There were 60 households out of which 53.3% had children under the age of 18 living with them, 58.3% were married couples living together, 8.3% had a female householder with no husband present, and 20.0% were non-families. 16.7% of all households were made up of individuals and none had someone living alone who was 65 years of age or older. The average household size was 3.83 and the average family size was 4.42.

In the city the age distribution of the population shows 39.1% under the age of 18, 12.2% from 18 to 24, 25.7% from 25 to 44, 16.5% from 45 to 64, and 6.5% who were 65 years of age or older. The median age was 24 years. For every 100 females there were 123.3 males. For every 100 females age 18 and over, there were 122.2 males.

The Shaktoolik economy is based on subsistence, with some part-time wage earnings. Cash jobs include commercial fishing and jobs with the City and the school. Reindeer herding also provides income and meat. Fish, crab, moose, beluga whale, caribou, seal, rabbit, geese, cranes, ducks, ptarmigan, (including these eggs) berries, greens, and roots are also primary subsistence food sources.

The median income for a household in the city was $31,875, and the median income for a family was $35,000. Males had a median income of $30,313 versus $37,917 for females. The per capita income for the city was $10,491. None of the families and 6.1% of the population were living below the poverty line, including no under eighteens and 18.8% of those over 64.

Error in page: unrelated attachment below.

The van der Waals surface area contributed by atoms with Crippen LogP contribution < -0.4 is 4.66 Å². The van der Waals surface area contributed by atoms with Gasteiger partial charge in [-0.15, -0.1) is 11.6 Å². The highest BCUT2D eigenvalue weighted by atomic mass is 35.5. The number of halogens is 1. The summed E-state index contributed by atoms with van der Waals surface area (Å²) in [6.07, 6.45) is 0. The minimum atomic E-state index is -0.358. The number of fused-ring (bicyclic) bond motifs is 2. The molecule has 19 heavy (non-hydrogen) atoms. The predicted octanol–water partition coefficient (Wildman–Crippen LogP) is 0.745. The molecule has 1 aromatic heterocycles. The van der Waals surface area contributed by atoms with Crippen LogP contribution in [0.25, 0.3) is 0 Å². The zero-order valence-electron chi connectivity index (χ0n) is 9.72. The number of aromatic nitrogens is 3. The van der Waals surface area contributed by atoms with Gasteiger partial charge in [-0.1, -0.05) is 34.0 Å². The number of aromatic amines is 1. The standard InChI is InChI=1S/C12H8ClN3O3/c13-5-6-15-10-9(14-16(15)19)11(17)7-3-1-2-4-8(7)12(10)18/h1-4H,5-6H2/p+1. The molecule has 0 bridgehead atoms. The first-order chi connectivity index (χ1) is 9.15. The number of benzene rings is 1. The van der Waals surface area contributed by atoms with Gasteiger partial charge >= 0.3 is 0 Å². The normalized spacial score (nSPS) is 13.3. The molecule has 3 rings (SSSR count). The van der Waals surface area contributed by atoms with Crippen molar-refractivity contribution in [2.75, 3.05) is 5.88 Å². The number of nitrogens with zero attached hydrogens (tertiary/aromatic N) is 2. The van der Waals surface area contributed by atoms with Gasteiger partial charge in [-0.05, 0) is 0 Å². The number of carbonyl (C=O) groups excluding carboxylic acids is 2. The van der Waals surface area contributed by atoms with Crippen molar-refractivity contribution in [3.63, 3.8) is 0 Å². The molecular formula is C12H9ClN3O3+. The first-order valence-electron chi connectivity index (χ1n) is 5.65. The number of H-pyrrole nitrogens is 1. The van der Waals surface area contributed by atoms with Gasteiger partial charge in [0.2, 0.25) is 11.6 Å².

Education[edit]

Shaktoolik is served by Shaktolik School, a pre-K–12 school in the Bering Strait School District. During the school year the students of Shaktoolik have the opportunity to join sports. In the late fall there is cross country running, wrestling and volleyball. The most popular sport is basketball, which is played throughout the early winter months. Near the end of the school year the Native Youth Olympics (NYO) takes place. All the students involved in sports form a team, which travels around the Bering Strait School District (BSSD).

Notable people[edit]

Educator and writer Ticasuk Brown was born in Unalakleet and wrote it about it extensively in her autobiography. Her father was one of the co-founders of the village.[6][7]

References[edit]

  1. ^ "Directory of Borough and City Officials 1974". Alaska Local Government (Juneau: Alaska Department of Community and Regional Affairs) XIII (2): 75. January 1974. 
  2. ^ "Community: Shaktoolik". Community Database Online. Juneau: Alaska Department of Commerce, Community and Economic Development, Division of Community and Regional Affairs. 2013. Retrieved May 29, 2013. 
  3. ^ "State makes erosion in villages a priority"
  4. ^ "US Gazetteer files: 2010, 2000, and 1990". United States Census Bureau. 2011-02-12. Retrieved 2011-04-23. 
  5. ^ "American FactFinder". United States Census Bureau. Retrieved 2008-01-31. 
  6. ^ Carson, Johanna and Bill. "Ticasuk Brown 1st Fairbanks school named for Alaska Native". Youth. Daily News-Miner. Retrieved 28 October 2013. 
  7. ^ Gretchen M. Bataille; Laurie Lisa (12 June 2001). Native American Women: A Biographical Dictionary. Taylor & Francis. pp. 57–58. ISBN 978-0-203-80104-8.